Nope ★★★★½

What separates us from the animals? Well, they might direct shittier motorcycle sequences.

Nope is gorgeous and misshapen and wonky, it's not airtight but it's more fascinating for it. It's like one of those foreign horrors you have to see to believe, or some 1950s William Castle oddity with a bonkers premise.

Somehow, Jordan Peele got Hoyte van Hoytema to eclipse even the images he captured for Christopher Nolan, making an unbroken streak of three cinematographers doing career-to-date work on a Peele joint. Keke Palmer gives the performance of the year through whole-body reacting and being the queen of thousand-yard stares, but Daniel Kaluuya and Michael Wincott aren't far behind. Kaluuya's post-Oscar turn here genuinely feels like an ascendance to transformative A-lister status; so much of it is just Peele vibing on him alone.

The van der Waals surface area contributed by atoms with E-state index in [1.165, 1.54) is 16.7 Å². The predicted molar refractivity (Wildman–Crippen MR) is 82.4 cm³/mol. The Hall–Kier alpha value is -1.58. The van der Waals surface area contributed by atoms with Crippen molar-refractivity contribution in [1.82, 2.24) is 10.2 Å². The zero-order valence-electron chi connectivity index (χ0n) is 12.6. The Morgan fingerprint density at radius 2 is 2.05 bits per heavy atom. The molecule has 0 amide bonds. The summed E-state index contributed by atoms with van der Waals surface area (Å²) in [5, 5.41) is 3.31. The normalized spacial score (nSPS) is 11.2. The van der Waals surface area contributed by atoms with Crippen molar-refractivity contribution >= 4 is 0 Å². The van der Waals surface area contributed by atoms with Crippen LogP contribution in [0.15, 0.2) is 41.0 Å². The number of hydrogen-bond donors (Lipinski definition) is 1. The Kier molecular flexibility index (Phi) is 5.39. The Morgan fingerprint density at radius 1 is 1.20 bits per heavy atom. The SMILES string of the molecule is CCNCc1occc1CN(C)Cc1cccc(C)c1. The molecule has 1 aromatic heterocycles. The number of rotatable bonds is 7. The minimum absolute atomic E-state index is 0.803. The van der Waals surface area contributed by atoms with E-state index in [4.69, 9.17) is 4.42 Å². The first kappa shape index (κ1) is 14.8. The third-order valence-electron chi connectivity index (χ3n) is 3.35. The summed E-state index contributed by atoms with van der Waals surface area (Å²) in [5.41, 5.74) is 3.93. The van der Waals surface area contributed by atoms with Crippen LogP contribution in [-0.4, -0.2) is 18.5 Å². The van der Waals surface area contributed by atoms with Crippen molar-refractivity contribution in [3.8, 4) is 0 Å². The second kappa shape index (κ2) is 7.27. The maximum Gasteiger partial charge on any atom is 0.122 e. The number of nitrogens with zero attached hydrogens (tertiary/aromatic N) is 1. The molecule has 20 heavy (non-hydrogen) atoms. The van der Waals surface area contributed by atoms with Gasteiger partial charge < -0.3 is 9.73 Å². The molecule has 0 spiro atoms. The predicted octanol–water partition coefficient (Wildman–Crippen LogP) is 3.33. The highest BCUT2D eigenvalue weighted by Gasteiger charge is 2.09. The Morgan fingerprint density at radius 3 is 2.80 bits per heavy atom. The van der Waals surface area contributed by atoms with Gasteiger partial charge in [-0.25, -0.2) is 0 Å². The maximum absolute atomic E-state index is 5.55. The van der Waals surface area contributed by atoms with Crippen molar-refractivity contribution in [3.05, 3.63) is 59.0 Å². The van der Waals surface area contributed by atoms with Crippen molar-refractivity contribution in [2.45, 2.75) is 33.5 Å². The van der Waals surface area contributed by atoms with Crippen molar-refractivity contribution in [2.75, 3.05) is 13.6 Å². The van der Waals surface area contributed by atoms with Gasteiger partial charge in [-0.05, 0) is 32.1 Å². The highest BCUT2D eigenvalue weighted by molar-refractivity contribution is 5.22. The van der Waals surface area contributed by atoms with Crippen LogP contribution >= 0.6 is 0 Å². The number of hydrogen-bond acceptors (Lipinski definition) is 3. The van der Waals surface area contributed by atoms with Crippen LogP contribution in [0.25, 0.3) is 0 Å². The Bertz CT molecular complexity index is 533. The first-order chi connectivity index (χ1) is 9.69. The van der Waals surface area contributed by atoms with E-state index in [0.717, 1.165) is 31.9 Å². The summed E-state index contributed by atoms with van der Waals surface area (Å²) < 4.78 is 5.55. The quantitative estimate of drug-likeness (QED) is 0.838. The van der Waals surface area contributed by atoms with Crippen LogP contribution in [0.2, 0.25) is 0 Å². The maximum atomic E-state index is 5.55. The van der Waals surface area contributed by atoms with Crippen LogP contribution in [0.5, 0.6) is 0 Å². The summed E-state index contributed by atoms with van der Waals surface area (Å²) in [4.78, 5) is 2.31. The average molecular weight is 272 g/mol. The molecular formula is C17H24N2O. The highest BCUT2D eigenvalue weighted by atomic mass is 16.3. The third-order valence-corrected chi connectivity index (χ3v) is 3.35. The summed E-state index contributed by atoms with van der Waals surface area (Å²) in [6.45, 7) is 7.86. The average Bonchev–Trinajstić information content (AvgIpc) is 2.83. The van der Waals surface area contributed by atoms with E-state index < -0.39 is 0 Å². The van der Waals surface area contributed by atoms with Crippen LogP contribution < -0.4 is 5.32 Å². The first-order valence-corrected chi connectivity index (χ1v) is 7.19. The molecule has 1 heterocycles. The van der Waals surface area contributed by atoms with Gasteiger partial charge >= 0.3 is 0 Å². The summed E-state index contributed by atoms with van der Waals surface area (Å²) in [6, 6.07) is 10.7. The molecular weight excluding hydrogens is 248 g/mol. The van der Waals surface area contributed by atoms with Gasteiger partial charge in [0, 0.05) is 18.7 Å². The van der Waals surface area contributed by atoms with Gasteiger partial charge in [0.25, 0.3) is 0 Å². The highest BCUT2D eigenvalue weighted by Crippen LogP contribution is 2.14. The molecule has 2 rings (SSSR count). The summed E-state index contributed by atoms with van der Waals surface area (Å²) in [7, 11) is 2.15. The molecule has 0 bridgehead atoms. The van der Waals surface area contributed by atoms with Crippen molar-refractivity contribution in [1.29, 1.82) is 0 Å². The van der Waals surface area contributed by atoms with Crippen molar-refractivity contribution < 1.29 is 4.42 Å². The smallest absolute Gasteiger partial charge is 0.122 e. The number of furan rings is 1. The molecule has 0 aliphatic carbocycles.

Nope is horror, not because it's about the scares, but because Peele allows Wes Craven or Tobe Hooper-like extended disquiet to accompany his most arresting images. Their length gets under your skin more than a jump ever could, and there are some jump scares for good measure anyway. He's an increasingly patient filmmaker, making his first film without a constant riveting hook or clear-cut alpha allegory, but doling out a comparably filling meal.

Peele will never, ever let go of stories about people who use the smokescreen crutch of history to excuse their modern hypocrisy, bigotry, exploitation, and stupidity. He sees and showcases it and we're luckier for it.

But the ways he applies it to both crew jobs and pop culture marginalia of the past, like each of the magnificent Steven Yeun monologues as they inform us of his most Tarantino-like supporting character creation ever, makes this one to remember that may even be more enamoured with ghosts of genre film past than Us.

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